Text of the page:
Op-Ed: N.Y. Passes Gun Law, But Washington Does Nothing

Op-Ed Published in the Journal News

By Eric T. Schneiderman

 

It’s been over three months since the horrific elementary school massacre in Newtown. In that time, over 2,800 more Americans have been killed by guns. That means three months of delay and thousands of grieving families.

But in Washington the “headline number” is zero; that’s how many bills have been signed into law since the Newtown tragedy to keep guns out of the hands of criminals and the dangerously mentally ill.

Instead of passing common sense measures like universal background checks — which one poll shows are supported by more than 90 percent of Americans — Washington is bogged down in the petty divisiveness and special interest lobbying that consistently stand in the way of progress.

The gun control debate doesn’t need to be dominated by rancor. Everyone deserves to live in a safe neighborhood, free from the threat of gun violence, which is why my office isn’t waiting to take action.

When I took office two years ago, we started investigating private sellers of guns at gun shows to determine whether they were complying with the state’s background check law. What we found was deeply disturbing.

Even when undercover investigators told gun sellers that they could not pass a background check because of an order of protection against them, the sellers volunteered to sell them guns without a background check. This is a clear violation of state law, and my office brought charges against the individual sellers. But that is only part of the solution.

We also worked together with gun show operators to develop new Model Gun Show Procedures that balance the rights of the sportsmen and gun collectors with the need to protect the public from the sale of guns to people who cannot pass a background check.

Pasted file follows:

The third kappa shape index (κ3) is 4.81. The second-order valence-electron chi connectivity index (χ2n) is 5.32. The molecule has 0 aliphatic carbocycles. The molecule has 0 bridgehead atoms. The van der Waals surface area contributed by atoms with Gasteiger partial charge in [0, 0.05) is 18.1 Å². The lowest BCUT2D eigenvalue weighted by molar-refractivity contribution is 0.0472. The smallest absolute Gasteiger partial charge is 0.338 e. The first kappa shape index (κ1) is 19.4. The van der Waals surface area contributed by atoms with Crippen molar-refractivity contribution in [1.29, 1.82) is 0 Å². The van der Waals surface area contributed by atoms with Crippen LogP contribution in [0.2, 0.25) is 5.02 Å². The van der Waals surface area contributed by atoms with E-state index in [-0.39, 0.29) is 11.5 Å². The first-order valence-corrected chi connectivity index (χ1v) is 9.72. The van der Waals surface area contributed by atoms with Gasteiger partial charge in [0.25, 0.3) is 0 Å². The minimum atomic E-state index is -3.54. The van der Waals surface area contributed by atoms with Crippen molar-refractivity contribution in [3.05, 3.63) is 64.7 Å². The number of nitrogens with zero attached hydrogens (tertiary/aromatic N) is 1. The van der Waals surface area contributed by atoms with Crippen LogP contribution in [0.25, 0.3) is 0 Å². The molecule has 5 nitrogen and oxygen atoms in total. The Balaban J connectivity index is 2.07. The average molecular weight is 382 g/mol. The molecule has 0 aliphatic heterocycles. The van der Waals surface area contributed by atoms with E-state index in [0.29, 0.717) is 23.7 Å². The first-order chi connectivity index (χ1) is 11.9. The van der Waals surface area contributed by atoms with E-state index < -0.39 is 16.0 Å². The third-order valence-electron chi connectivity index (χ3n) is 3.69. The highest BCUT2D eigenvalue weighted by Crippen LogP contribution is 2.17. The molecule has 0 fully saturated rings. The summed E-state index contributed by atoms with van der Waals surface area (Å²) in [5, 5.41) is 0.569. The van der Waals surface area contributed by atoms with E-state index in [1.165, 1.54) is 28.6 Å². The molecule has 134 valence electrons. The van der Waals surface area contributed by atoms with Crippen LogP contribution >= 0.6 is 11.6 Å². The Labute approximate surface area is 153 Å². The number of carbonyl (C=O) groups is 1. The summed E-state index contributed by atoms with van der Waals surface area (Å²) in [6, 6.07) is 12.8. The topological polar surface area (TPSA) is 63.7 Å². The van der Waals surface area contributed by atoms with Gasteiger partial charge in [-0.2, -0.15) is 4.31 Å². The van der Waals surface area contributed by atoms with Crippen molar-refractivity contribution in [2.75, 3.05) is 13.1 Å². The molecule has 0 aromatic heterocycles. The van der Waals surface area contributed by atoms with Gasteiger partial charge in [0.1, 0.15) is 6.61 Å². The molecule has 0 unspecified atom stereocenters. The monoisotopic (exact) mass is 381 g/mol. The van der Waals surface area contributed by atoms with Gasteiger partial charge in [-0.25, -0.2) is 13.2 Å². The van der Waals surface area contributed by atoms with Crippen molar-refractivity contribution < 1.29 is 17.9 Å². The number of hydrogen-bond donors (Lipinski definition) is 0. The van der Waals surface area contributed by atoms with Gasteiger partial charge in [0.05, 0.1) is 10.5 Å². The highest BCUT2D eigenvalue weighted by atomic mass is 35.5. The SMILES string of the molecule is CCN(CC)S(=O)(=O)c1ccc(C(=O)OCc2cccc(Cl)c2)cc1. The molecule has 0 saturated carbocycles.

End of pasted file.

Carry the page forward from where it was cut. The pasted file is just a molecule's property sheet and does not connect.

We’ve now reached agreements with more than two dozen of the largest gun show operators in New York — representing over 80 percent of the gun shows in the state. These voluntary agreements will ensure that background checks are conducted for every firearm sold at those gun shows. Among these was Westchester Collectors, based in Mahopac Falls, which operates gun shows in the Lower Hudson Valley.

The cooperation of the gun show operators is essential. While the law requires individual sellers to conduct background checks, operators control the entrances and exits to the shows, so they are in a position to ensure that the law is enforced. Our model procedures require that all firearms brought into a gun show by private sellers are tagged so that, upon exiting, the operator can determine if a proper background check was performed on every gun sold.

This tagging system, and other increased security measures, closes off a significant loophole that felons and other dangerous individuals use to avoid background checks and obtain guns.

These procedures have already been implemented at gun shows around the state and operators reported that the shows went off without a hitch.

This spirit of cooperation is a refreshing departure from the polarized debate around the country and even here in New York, where common sense provisions in the New York SAFE Act have provoked heated opposition.

In traveling across the state, I have found that most people who operate gun shows are responsible, law-abiding citizens who are eager to find cooperative solutions to keep guns out of the wrong hands. Background checks are an essential tool to do that, which is why I am hopeful that the procedures we’ve developed in New York will serve as a model of cooperation between law enforcement and gun show operators that the rest of the nation can follow.

We must continue to demand action from Washington. But, in the meantime, I’m proud that in New York we’ve made concrete progress on stopping illegal gun sales. As your attorney general, I will continue to work with all responsible parties to make our state safer and stronger.

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